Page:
How to Write a Market Requirements Document

By Michael Chase. This page is available under the Creative Commons Attribution License

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Your product roadmap describes the products that you intend to develop and bring to the market over time. Each product on the roadmap needs a market requirements document (MRD) to detail for whom the product exists, what it must do, and how well it must perform to capture customers and make a profit. The MRD defines what the organization must do to produce a winning product.

Unfortunately, some organizations dismiss the MRD as some irrelevant puffery produced by the marketing department. Clues that yours may be one of these organizations would include hearing sentiments like:

“I don’t know why we need an MRD. What really matters is the engineering development plan.”

“Just give me the product specs. I don’t care about all that marketing fluff.”

“Why do I have to sign this?”

“We should just combine the MRD and the engineering development plan to save time.”

These sentiments signal a failure to recognize that the MRD guides the organization to make robust decisions about which products to develop. However, for the MRD to do its job, authors must structure it to support decision making, and the organization must understand its role in the product strategy and product development processes.

The Anatomy of a Capital Equipment MRD

At the highest level, you need two things to define a winning product. You need a business case to define the win, and you need a set of requirements to define the product that satisfies the business case. An MRD is the marriage of the two. See Figure 51.

The top-level structure of an MRD
Figure 51: The top-level structure of an MRD

You cannot consider an MRD’s business case and product requirements separately. The business case is based on assumptions about the proposed product’s revenue timing, competitiveness, and profitability. The product requirements must be consistent with those assumptions. To be sure that they are, document, review, and approve both sections of the MRD together.

The Business Case

An MRD’s business case helps management decide whether to pursue your new product recommendation. To make that decision, they need to know the answers to the following three questions:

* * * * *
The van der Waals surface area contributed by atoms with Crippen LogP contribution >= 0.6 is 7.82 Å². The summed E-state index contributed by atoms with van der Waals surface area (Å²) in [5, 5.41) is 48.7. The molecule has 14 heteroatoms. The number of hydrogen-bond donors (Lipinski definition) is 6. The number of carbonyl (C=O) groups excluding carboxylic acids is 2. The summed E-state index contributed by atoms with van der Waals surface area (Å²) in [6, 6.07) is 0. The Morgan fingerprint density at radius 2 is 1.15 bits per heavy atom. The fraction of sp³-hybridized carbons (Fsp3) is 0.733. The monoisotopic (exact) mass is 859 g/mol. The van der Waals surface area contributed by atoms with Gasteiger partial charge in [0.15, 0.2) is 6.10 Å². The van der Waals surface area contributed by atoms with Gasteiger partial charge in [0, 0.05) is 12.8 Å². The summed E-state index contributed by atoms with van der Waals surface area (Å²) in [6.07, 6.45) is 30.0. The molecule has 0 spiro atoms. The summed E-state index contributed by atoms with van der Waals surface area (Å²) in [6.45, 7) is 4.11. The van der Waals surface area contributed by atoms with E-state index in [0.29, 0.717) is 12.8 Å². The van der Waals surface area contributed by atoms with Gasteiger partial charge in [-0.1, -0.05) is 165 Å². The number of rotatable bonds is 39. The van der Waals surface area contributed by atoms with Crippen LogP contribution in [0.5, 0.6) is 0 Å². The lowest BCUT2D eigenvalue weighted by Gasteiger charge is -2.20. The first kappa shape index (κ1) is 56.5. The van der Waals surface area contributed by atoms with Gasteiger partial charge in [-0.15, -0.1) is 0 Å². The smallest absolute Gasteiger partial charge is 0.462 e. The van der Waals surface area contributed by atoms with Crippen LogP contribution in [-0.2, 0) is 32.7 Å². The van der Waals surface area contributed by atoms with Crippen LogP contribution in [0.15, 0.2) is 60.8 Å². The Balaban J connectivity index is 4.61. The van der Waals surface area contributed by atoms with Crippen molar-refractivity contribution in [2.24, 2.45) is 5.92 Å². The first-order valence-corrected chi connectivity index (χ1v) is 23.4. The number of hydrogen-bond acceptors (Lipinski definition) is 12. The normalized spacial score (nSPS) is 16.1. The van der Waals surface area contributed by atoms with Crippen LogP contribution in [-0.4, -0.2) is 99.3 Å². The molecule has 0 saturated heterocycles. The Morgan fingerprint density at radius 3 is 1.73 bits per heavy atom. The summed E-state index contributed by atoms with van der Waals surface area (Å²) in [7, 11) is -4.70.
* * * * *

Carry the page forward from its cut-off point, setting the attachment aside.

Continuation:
1. Is the opportunity real?
  2. Can we win?
  3. Is it worth it?

This real-win-worth screen is a simple but powerful means to test the viability of ideas for new products. An MRD’s business case helps management apply this test. See Table 17.

Real-Win-Worth ElementMRD Business Case Section
WinVision for unique value
WorthPotential returns
Table 17: MRD business case section relationship to real-win-worth elements

For the key questions you must answer in each business case section, see Table 18.

Business CaseKey Questions to Answer
ObjectiveWhat are your market share targets?
What are your revenue targets?
What are your gross margin targets?
When will you achieve them?
OpportunityWhat market are you targeting?
What are the growth drivers?
Who are the most important customers?
What is the total available market forecast?
What is the target market’s unmet need?
What are the application requirements?
What are the customers’ buying decision drivers?
Competitive landscapeWho are your competitors?
What are their product offerings and strategy?
How do their current product offerings and strategy compare to your current offerings?
How do your current product offerings compare to competitors’ offerings in the future?
Vision for unique valueWhat is the new product’s value proposition?
What positions will you take?
What is the product’s target price?
How will your new product compare to your competitors’ offerings at the time of introduction?
What is the customer value model?
Potential returnsWhat financial gain is possible if you pursue the new product?